But he didn’t. Paul McCartney, the insane millionaire genius, put a delay effect on a synthesizer to produce a sound that would have been more at home on a prog-rock or disco record. Was it a challenge to himself? “How can I take a sound so unlike what we associate with Christmas and use it to build a song that connects with people anyway?” Or did he stumble across that effect by accident—maybe it was even a preset, I don’t know enough about vintage synths to say—and suddenly whatever part of his brain assembled the beginnings of the immortal classic “Yesterday” while still asleep recognized a potential nobody else could have?

There is a popular urban legend that a group of scientists once determined a bumblebee’s wings, according to principles of aerodynamics, should not be able to support the bumblebee’s weight; yet the bumblebee, which doesn’t care about what scientists think, flies anyway. This is, of course, utter horseshit. At best, it’s an amusing thought originating from an honest misunderstanding; at worst, it’s the sort of thing people with an ax to grind against science use to shut down reasonable and rational discourse.

But it is a handy metaphor for looking at Paul McCartney’s songwriting.

McCartney, funnily enough for one of the most popular entertainers who ever lived, is a divisive figure. Some of the criticism against him is earned, but a lot of it is a kind of received wisdom stemming from the mythic shadow that the Beatles throw over 20th century popular culture. The received wisdom—which, to be fair, has undergone significant re-examination by critics over the past 15 years or so—is that John Lennon was the artist, the poet, the visionary, the experimenter, the bad boy who doesn’t give a shit what you or anyone else think of him. McCartney, in this worldview, is the sunny one, the soft one, the one who gets along with the kiddies and the grannies, the straightforward, overly eager-to-please showman.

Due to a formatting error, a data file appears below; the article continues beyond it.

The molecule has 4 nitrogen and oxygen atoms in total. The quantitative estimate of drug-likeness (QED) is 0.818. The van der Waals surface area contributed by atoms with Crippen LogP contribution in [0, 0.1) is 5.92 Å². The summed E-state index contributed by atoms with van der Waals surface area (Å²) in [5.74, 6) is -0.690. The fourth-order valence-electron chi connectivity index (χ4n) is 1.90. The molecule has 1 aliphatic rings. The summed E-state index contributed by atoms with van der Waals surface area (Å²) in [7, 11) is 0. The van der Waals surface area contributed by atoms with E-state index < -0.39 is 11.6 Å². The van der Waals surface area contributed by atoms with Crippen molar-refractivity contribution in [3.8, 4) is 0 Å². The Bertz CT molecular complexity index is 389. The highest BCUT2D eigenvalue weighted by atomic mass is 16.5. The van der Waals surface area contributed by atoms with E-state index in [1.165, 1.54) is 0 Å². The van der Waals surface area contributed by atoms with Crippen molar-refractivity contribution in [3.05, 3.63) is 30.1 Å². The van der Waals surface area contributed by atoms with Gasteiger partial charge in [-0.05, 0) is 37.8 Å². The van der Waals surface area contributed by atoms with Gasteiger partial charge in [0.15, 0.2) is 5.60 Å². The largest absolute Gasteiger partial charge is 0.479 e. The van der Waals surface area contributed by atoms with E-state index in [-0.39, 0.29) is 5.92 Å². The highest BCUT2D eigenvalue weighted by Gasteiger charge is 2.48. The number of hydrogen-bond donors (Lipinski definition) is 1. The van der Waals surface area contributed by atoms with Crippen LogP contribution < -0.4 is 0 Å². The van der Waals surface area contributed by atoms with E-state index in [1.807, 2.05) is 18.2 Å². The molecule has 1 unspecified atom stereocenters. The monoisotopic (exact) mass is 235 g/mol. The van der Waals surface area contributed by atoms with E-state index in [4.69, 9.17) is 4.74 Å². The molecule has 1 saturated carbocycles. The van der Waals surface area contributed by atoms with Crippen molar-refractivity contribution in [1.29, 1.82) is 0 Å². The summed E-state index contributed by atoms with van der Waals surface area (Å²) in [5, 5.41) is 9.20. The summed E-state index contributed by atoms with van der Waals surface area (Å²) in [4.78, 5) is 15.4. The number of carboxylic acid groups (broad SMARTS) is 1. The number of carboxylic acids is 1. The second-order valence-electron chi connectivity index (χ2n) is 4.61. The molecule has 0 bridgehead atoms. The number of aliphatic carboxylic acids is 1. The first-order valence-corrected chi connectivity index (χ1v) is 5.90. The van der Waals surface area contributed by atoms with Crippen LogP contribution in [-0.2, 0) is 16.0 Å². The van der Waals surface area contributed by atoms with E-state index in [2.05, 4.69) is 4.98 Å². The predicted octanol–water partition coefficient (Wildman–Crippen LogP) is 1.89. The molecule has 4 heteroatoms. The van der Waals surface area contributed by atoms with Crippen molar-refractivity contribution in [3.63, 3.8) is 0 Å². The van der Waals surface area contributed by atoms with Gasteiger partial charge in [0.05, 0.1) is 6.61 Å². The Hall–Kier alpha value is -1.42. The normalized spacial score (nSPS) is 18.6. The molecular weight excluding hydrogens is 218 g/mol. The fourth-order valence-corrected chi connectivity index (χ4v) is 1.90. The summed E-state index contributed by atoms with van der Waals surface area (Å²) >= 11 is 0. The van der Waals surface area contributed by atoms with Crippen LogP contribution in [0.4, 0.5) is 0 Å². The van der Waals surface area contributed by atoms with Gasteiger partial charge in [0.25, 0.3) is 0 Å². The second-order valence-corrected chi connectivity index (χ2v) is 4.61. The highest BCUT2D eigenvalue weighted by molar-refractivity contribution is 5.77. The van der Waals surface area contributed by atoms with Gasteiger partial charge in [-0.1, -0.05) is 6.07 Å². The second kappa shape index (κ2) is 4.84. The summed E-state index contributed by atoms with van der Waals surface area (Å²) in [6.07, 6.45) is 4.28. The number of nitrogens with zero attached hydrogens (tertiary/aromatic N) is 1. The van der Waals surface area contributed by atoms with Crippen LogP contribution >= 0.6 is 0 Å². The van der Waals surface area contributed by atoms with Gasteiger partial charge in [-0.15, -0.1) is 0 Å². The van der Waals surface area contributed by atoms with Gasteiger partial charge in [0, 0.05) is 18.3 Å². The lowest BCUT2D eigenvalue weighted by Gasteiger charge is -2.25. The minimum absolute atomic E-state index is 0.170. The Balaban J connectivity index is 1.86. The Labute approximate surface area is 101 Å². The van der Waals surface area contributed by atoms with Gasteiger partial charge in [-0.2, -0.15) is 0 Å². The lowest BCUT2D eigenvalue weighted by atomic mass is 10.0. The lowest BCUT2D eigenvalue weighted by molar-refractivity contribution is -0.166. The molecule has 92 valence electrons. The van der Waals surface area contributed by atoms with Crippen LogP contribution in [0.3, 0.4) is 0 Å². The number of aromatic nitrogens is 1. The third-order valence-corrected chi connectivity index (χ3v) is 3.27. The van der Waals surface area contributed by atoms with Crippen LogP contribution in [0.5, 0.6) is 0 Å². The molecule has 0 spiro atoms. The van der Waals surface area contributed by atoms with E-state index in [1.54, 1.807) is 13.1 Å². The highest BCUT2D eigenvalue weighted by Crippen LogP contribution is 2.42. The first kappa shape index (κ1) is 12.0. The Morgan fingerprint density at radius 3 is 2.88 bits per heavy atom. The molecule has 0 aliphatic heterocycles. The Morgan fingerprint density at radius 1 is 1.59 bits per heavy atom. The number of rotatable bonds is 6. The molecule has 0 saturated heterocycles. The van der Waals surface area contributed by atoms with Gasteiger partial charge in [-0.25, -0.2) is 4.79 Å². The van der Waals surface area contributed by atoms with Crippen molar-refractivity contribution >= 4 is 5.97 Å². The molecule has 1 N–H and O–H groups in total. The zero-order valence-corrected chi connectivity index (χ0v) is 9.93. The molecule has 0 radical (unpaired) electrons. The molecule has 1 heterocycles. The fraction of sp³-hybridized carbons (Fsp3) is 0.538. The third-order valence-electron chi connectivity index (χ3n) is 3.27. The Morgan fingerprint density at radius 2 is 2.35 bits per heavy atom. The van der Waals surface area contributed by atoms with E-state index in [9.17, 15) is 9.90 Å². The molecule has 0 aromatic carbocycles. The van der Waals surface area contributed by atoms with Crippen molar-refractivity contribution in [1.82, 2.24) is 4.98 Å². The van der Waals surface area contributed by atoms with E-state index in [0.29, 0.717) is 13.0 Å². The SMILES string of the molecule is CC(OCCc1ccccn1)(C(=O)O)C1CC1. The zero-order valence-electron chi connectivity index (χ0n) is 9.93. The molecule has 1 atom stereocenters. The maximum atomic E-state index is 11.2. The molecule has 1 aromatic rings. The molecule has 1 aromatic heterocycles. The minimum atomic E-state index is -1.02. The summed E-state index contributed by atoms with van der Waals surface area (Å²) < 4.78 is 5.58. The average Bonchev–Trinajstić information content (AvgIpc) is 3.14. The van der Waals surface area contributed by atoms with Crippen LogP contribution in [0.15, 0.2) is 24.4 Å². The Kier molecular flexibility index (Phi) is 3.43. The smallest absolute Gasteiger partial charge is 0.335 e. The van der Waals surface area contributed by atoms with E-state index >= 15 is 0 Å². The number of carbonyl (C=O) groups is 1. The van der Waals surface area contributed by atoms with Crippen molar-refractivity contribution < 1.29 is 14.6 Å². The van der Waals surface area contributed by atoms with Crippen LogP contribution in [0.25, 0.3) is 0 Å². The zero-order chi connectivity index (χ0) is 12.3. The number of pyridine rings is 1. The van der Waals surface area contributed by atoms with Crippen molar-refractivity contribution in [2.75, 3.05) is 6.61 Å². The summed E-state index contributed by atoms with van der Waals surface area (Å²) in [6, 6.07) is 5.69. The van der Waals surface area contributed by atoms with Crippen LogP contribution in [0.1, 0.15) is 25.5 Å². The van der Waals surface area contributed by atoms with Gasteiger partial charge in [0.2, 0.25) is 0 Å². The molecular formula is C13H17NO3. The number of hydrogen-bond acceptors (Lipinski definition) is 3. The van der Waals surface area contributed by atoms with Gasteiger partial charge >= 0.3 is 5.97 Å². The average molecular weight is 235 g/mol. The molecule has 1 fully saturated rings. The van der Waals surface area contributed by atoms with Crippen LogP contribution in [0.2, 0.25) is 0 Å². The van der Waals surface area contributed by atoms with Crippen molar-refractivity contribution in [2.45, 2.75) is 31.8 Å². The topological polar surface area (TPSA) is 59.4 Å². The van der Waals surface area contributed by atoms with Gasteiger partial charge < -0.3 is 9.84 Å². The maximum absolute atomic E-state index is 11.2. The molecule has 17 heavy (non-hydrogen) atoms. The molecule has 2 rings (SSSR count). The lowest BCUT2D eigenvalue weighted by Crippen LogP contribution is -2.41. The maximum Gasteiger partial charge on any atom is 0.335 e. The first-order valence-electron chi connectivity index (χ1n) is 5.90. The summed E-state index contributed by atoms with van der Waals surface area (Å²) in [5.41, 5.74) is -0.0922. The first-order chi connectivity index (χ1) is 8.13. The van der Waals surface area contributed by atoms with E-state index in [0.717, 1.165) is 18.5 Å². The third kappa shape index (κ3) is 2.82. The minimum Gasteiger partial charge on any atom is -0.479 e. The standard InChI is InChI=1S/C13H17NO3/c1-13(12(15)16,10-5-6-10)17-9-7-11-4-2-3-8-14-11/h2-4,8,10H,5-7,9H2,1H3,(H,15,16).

Yet, despite his reputation for being safe and uninspired, McCartney has often leveraged the trust that comes with putting his name or the Beatles’ name on a record to sell listeners on musical experiments. The Beatles’ “Eleanor Rigby” is an unlikely number-one single; his own “Uncle Albert/Admiral Halsey,” with its Frankenstein structure and comedy voices, is perhaps even less so. But why then, might a typical Paul McCartney album contain some bizarre, adventurous tracks right next to reliable but less imaginative “Maybe I’m Amazed”-style crowdpleasers and, yes, his fair share of dull, by-the-numbers plodders?